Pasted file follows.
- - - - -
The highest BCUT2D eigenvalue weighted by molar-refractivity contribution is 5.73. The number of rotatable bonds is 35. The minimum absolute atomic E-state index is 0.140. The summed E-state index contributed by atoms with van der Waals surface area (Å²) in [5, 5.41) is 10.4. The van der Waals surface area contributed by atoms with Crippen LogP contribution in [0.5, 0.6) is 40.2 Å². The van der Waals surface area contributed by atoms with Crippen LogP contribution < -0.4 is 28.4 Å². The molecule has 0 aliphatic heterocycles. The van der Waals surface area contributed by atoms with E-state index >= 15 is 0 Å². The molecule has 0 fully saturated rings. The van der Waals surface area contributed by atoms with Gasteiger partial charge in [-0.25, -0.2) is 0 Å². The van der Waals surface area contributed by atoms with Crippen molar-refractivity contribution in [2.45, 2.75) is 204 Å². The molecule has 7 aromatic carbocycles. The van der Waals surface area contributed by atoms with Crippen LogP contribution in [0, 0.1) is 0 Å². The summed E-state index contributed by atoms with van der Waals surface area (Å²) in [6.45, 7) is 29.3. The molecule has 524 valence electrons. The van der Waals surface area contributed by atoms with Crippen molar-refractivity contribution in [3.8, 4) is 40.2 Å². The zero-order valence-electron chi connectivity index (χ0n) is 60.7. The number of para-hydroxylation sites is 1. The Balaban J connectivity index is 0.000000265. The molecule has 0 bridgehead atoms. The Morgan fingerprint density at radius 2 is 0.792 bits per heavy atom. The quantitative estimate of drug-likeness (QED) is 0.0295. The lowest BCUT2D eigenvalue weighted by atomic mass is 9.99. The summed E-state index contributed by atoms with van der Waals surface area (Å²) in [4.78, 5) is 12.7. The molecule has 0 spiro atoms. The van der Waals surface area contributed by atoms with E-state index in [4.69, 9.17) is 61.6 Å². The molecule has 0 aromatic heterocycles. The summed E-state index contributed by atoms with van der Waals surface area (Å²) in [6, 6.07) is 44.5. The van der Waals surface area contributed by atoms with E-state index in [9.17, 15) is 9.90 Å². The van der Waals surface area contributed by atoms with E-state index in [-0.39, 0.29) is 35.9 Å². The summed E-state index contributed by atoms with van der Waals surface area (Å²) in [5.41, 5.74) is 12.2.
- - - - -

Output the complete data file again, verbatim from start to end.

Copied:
The highest BCUT2D eigenvalue weighted by molar-refractivity contribution is 5.73. The number of rotatable bonds is 35. The minimum absolute atomic E-state index is 0.140. The summed E-state index contributed by atoms with van der Waals surface area (Å²) in [5, 5.41) is 10.4. The van der Waals surface area contributed by atoms with Crippen LogP contribution in [0.5, 0.6) is 40.2 Å². The van der Waals surface area contributed by atoms with Crippen LogP contribution < -0.4 is 28.4 Å². The molecule has 0 aliphatic heterocycles. The van der Waals surface area contributed by atoms with E-state index >= 15 is 0 Å². The molecule has 0 fully saturated rings. The van der Waals surface area contributed by atoms with Gasteiger partial charge in [-0.25, -0.2) is 0 Å². The van der Waals surface area contributed by atoms with Crippen molar-refractivity contribution in [2.45, 2.75) is 204 Å². The molecule has 7 aromatic carbocycles. The van der Waals surface area contributed by atoms with Crippen LogP contribution in [0, 0.1) is 0 Å². The summed E-state index contributed by atoms with van der Waals surface area (Å²) in [6.45, 7) is 29.3. The molecule has 524 valence electrons. The van der Waals surface area contributed by atoms with Crippen molar-refractivity contribution in [3.8, 4) is 40.2 Å². The zero-order valence-electron chi connectivity index (χ0n) is 60.7. The number of para-hydroxylation sites is 1. The Balaban J connectivity index is 0.000000265. The molecule has 0 bridgehead atoms. The Morgan fingerprint density at radius 2 is 0.792 bits per heavy atom. The quantitative estimate of drug-likeness (QED) is 0.0295. The lowest BCUT2D eigenvalue weighted by atomic mass is 9.99. The summed E-state index contributed by atoms with van der Waals surface area (Å²) in [4.78, 5) is 12.7. The molecule has 0 spiro atoms. The van der Waals surface area contributed by atoms with E-state index in [4.69, 9.17) is 61.6 Å². The molecule has 0 aromatic heterocycles. The summed E-state index contributed by atoms with van der Waals surface area (Å²) in [6, 6.07) is 44.5. The van der Waals surface area contributed by atoms with E-state index in [9.17, 15) is 9.90 Å². The van der Waals surface area contributed by atoms with E-state index in [-0.39, 0.29) is 35.9 Å². The summed E-state index contributed by atoms with van der Waals surface area (Å²) in [5.41, 5.74) is 12.2.